Jerome Powell’s nomination to lead the world’s most influential central bank signals continuity.
The choice of Jerome Powell to be the next Fed Chair is a clear sign of continuity with the recent regime. Powell represents a break with longstanding tradition only in that he is not a trained economist. However, the Fed does not lack economic expertise, and Powell clearly understands the institution and how it debates policy questions. He is well respected by the staff and members of the Federal Open Market Committee. Still, there is one concern about his background. Powell was not an enthusiastic supporter of quantitative easing (QE), and although he supported the Fed Chair, minutes of meetings from previous years show he was skeptical of the benefits of QE. It’s also true the political winds are not supportive of imaginative approaches to monetary policy anymore.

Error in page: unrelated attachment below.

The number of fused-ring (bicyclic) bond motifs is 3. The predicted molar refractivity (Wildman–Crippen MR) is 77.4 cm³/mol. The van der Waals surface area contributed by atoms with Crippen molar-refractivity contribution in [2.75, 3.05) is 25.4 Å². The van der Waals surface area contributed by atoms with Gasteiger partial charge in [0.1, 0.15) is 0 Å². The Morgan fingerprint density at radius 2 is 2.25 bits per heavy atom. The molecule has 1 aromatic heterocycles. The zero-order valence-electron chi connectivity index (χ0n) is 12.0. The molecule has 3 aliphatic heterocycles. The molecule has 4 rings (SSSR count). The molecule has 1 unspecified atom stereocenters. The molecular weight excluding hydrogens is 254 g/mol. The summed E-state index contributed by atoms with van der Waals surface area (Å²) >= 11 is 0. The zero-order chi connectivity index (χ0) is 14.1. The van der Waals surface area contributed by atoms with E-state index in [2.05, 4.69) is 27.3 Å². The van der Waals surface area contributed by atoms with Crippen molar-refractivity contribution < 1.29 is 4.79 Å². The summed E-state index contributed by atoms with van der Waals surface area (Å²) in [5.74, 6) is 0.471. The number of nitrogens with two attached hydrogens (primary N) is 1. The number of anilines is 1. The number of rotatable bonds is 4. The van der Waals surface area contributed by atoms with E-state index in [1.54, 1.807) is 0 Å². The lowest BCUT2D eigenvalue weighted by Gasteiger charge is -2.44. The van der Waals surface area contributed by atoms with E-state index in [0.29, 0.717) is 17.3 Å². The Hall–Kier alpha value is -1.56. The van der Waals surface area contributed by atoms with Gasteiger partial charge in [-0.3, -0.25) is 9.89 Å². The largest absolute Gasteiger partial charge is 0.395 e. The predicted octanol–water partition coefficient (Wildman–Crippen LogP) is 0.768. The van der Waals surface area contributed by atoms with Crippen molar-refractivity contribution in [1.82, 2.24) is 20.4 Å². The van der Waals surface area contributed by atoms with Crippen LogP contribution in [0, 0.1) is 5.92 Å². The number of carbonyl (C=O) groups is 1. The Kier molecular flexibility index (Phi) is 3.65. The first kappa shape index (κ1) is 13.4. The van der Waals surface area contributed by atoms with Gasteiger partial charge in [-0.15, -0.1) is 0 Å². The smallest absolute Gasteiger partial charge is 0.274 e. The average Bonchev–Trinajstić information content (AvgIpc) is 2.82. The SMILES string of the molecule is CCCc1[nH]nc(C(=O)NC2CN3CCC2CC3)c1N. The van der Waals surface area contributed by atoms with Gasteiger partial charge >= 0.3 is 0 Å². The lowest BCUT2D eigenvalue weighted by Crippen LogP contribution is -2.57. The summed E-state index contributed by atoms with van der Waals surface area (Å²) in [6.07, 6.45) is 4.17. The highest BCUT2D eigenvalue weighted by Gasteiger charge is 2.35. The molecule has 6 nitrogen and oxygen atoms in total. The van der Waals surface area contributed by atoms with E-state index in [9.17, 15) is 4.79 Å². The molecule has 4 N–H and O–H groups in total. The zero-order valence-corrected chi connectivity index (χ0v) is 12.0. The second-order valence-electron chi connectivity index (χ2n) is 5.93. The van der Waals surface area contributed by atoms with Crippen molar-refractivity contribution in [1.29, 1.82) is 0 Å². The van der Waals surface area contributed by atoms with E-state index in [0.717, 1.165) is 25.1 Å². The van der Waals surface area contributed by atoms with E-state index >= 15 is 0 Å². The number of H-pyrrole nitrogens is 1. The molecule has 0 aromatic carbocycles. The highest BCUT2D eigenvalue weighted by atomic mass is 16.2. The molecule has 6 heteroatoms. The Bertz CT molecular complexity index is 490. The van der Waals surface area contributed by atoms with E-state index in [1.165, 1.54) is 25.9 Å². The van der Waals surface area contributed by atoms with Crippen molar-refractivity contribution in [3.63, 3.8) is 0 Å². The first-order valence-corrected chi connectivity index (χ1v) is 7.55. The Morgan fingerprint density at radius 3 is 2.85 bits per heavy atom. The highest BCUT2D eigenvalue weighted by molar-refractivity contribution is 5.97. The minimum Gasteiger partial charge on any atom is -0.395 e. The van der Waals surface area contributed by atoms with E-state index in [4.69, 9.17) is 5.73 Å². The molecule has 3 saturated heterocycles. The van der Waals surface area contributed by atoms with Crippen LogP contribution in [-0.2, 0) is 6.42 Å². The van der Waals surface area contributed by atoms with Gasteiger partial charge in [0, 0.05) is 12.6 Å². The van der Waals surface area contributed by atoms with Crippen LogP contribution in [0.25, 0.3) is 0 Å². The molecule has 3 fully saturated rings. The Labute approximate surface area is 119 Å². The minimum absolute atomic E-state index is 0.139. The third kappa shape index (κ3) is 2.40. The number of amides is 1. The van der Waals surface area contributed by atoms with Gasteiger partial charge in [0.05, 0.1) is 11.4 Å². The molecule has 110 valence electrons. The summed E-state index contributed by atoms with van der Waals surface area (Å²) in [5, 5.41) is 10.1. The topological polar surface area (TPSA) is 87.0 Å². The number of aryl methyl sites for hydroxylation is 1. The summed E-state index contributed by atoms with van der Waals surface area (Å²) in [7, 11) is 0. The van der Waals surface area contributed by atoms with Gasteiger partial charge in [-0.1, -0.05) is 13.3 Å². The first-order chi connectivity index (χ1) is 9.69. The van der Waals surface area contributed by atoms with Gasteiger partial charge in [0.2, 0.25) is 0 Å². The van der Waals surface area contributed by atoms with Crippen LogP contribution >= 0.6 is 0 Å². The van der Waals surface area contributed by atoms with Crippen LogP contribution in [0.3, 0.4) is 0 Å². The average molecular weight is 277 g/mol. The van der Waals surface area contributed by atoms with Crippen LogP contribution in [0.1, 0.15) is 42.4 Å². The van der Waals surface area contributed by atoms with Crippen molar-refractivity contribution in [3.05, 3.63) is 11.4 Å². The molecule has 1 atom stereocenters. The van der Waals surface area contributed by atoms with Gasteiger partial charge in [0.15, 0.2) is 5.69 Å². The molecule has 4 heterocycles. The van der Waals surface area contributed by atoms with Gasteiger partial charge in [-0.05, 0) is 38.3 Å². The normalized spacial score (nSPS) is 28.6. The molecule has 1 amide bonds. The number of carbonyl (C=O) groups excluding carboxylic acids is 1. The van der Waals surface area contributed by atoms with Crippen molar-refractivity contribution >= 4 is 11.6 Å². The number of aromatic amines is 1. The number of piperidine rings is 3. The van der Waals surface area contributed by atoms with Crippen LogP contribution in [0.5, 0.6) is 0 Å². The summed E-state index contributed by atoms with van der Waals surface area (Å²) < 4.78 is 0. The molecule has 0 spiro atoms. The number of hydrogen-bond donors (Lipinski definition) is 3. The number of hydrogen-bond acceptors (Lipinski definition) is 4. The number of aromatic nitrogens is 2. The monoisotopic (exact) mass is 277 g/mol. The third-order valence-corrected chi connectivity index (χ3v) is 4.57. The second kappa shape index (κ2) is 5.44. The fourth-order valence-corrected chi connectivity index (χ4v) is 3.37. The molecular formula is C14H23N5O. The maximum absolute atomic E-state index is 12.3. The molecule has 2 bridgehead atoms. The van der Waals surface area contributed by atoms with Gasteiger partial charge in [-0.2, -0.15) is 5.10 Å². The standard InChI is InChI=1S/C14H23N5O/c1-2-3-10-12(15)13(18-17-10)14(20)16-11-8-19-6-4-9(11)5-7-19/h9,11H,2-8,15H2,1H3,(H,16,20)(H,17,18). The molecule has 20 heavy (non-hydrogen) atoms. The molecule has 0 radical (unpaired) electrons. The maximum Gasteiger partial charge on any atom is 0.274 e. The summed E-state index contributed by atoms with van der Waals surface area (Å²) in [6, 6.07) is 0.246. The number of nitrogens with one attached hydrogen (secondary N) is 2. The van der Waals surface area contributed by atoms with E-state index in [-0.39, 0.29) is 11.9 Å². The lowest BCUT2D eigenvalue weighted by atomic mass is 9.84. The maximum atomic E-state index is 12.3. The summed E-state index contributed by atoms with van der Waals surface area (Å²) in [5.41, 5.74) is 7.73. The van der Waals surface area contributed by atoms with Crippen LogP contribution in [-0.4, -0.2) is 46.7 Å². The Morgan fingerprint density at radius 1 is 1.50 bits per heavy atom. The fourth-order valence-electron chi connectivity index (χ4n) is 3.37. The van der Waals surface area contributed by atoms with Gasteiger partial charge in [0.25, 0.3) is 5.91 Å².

The choice of Jerome Powell to be the next Fed Chair is a clear sign of continuity with the recent regime.
This means that Powell’s leadership in the event of a recession is a concern. While a recession isn’t imminent, the policy interest rate is likely to be quite low when the next downturn occurs. It may not be possible for the Fed to reduce rates aggressively, and instead it may have to look for unconventional tools. We are concerned that Powell would not be the best leader for the Fed in those circumstances. Ben Bernanke and Janet Yellen had strong enough professional reputations to be able to influence the debate over the approach to monetary policy in a crisis and its aftermath. It’s hard to see Powell playing this role. For 2018, the Fed is likely to continue its current course. We expect the Fed to raise rates twice, and perhaps a third time if the economy responds once the Republican tax plan passes into law. The central bank will also continue to gradually shrink its balance sheet very gradually.